Call of Duty has been voted the worst game for microtransactions in a survey of UK gamers, with FIFA second and Candy Crush third.
A poll by PC-builders and review site WePC revealed that on average Nintendo users spent £56 per year on microtransactions.
In contrast, PC and Xbox users spend £51 and PlayStation users £46.
Animal Crossing, which boomed in the lockdown, plays a crucial role in this, with nearly half (47%) of gamers in the survey saying they had spent more on gaming during it.
London, curiously, is not in pole position when it comes to gamers splashing. The capital sits behind Brighton in the charts, but even with 41% of Brighton’s gamers saying they’ve bought loot boxes or other microtransactions, that digitally savvy city isn’t top of the league.
Leeds is. 42% of gamers in Leeds say they’ve spent money on microtransactions. That’s twice as much as Plymouth, where only 21% have.
WePC quote Josh Allen, a gamer in Leeds who said;
In COD, your MTX are based around gun skins and animations, so it doesn’t directly affect your abilities to play,”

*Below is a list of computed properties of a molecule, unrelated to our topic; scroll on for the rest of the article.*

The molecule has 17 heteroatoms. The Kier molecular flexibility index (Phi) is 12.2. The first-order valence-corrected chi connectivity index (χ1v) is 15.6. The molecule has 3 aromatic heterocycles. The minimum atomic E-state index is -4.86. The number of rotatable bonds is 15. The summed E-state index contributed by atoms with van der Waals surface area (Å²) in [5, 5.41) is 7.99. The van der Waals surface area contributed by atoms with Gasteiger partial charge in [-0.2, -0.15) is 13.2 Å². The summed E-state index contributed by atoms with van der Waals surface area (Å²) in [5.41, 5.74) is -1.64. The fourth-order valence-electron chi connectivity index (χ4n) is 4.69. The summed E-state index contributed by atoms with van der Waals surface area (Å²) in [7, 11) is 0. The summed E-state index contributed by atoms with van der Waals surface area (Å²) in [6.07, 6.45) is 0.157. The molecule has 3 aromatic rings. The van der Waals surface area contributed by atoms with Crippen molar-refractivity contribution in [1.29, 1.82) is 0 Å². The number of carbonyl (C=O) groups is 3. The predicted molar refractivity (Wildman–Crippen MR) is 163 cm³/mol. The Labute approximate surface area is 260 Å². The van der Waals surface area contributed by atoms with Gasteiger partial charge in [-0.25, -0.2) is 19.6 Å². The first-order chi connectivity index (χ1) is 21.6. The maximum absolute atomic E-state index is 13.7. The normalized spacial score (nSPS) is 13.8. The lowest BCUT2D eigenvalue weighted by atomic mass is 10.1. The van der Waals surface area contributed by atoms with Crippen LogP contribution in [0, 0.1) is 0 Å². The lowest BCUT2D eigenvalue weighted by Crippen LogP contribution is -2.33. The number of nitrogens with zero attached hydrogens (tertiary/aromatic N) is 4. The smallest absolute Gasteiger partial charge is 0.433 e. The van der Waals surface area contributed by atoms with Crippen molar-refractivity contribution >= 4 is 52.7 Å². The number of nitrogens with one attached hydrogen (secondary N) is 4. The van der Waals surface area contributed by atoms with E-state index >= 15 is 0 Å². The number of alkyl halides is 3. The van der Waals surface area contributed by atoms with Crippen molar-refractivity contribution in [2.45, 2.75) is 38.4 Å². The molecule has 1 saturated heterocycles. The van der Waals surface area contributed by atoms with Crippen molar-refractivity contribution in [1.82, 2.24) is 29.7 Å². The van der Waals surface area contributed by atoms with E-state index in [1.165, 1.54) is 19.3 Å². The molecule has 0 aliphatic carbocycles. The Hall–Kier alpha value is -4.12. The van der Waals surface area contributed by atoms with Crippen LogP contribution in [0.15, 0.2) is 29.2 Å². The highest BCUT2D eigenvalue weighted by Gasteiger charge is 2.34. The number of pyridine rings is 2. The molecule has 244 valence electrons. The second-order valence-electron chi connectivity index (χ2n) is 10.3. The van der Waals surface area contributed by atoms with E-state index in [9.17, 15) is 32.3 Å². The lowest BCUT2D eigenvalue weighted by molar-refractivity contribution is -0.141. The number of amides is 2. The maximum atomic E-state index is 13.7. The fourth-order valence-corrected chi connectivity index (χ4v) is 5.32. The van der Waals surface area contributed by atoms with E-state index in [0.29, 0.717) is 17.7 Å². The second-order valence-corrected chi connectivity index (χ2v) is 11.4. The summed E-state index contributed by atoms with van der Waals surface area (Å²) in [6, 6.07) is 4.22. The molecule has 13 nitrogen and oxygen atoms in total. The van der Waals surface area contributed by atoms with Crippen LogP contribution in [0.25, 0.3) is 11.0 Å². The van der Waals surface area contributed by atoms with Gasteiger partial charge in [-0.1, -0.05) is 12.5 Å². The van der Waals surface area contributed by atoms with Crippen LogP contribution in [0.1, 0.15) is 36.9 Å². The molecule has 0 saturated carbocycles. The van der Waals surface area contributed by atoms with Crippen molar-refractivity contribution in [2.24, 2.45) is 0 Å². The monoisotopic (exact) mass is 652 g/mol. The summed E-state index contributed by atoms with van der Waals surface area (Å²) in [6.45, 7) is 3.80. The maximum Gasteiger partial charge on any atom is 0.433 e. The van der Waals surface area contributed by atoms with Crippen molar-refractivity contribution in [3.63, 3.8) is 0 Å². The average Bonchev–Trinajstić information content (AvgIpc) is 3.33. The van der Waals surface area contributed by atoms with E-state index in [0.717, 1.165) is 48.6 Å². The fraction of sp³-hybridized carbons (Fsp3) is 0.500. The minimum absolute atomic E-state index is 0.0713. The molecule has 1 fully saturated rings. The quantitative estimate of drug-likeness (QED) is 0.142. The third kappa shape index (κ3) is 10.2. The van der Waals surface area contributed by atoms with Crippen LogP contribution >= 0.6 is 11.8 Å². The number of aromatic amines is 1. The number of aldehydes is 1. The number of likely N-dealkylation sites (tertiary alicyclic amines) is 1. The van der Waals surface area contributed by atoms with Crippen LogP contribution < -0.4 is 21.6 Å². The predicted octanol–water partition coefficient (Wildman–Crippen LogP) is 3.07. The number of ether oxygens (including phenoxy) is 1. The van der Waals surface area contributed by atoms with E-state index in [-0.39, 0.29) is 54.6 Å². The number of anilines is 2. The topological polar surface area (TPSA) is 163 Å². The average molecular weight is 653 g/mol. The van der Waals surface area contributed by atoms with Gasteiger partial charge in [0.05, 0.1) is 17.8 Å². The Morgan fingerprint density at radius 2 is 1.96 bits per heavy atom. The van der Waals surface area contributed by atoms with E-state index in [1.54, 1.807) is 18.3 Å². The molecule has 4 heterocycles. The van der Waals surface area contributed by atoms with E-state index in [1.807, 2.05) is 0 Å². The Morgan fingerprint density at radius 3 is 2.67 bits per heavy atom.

FIFA, on the other hand, makes multiplayer experiences so much worse. You can play against someone who has paid to have a better team, which makes them impossible to beat, even if they’re less skilled at the game. That’s why I’ve given up playing FIFA altogether. COD, on the other hand, you can pay for aesthetic but winning is still based on skill.”
It’s perhaps not a surprise that gamers are mixed on microtransactions. 69% agree it’s gambling, but only 19% want them banned altogether. In fact, only 14% of people in the survey said that loot boxes made games worse.
What do about microtransactions? Gamers in the survey backed the idea of an 18+ limit on them, and nearly as many suggested a limit on spending, but there was no dominant suggestion.
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